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6 Unrealistic Expectations Sports Parents Place on Young Athletes

One of the biggest reasons for conflict in relationships is unmet expectations. And in youth sports, it is no different. Parents expect things from their kids who play sports— things that the child may not be ready or able to deliver. We should be hoping for the best for our kids. We should express our belief in them. We should voice a positive outlook. However, sometimes all that hoping and expressing belief and voicing optimism morphs into high expectations that are unrealistic. And it is then that frustration arises between parent and athlete. Are any of these unrealistic expectations expressed in your home, either verbally, or in your behavior?

  • I want you to always work hard and give your best effort. Of course we say this to our kids. Of course we want it for them. But the reality is that they will not always be able to give 100%. They will be tired or discouraged or may just have a down day. And when this happens, give them some grace. Don’t always expect a stellar effort.
  • I expect you to put in the extra work to get better. It makes sense, doesn’t it? If an athlete wants to excel, he or she must go above and beyond the demands of practice, and beyond what other teammates are doing. But this is a conclusion your child must reach on his own, without you expecting it of him or her. Otherwise, it will just develop into pushy parent behavior.
  • You’ve got to keep up your grades, your chores, and your sports, without skipping a beat. Life is not getting easier for kids. School is getting harder and sports are getting more competitive. Sure, kids should learn to work hard and keep up with responsibilities, but there are times when you need to cut them a little slack. They are kids, after all. They are still in a huge learning portion of life that will prepare them for adulthood.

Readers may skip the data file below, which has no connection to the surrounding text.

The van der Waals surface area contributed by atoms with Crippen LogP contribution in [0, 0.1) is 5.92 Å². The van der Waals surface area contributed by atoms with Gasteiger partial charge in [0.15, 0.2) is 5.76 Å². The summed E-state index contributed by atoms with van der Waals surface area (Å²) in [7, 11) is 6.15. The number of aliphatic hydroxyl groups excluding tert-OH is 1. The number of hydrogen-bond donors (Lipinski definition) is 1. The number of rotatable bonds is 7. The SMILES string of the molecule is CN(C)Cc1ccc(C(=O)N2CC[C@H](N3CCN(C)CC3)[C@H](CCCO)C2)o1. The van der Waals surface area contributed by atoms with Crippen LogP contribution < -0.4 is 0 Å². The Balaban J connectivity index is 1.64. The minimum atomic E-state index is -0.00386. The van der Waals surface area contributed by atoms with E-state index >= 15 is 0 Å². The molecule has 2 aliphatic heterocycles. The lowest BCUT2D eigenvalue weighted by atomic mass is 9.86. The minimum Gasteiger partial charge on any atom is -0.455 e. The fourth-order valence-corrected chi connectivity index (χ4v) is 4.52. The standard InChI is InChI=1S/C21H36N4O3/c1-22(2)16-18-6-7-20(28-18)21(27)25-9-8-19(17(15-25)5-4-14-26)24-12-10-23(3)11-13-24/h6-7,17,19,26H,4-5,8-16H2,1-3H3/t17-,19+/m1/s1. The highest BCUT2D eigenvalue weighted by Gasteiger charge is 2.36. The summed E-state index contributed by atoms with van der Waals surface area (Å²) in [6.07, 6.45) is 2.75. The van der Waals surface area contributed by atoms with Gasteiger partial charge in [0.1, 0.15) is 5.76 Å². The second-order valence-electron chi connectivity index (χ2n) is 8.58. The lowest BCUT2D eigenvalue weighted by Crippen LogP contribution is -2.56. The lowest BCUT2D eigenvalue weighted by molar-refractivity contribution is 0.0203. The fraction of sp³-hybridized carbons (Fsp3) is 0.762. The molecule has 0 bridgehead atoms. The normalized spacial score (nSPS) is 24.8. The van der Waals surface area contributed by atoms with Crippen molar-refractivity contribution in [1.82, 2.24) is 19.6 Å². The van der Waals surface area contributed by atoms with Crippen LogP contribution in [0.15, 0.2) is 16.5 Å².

• Suck it up when it’s hard and quit complaining. Kids need to be challenged to perform above what they think they can do. But pushing them to work harder does not mean we ignore their legitimate hurts and frustrations. Perhaps you think your child is wimping out and it angers you to see that. Well, my friend, “suck it up” is not going to build his muscles one bit.
  • I expect you to get over things quickly. “So you lost the game? Well, there’s always next time!” “It’s okay if you messed up, tomorrow is a new day!” It didn’t take me too long to understand that each of my three kids processed disappointments differently. One got over it quickly, one stewed for the rest of the night, and one carried it for a day or two. Which one of those is your child? Once you’ve figured that out, give him or her the space needed to recover.
  • You’re such a great athlete, I expect you to keep playing and even play in college. Putting that expectation upon your child as a definite plan of action and allowing him or her little say in the matter is too much of a demand. What if she wants to pursue music instead? What if he’d rather get a job and start saving money for college? What if your child doesn’t want to go to college at all? We cannot assume a life path for our kids; it takes self control for parents to allow them to figure it out for themselves.

What are the expectations you are placing on your child? Are they causing conflict?

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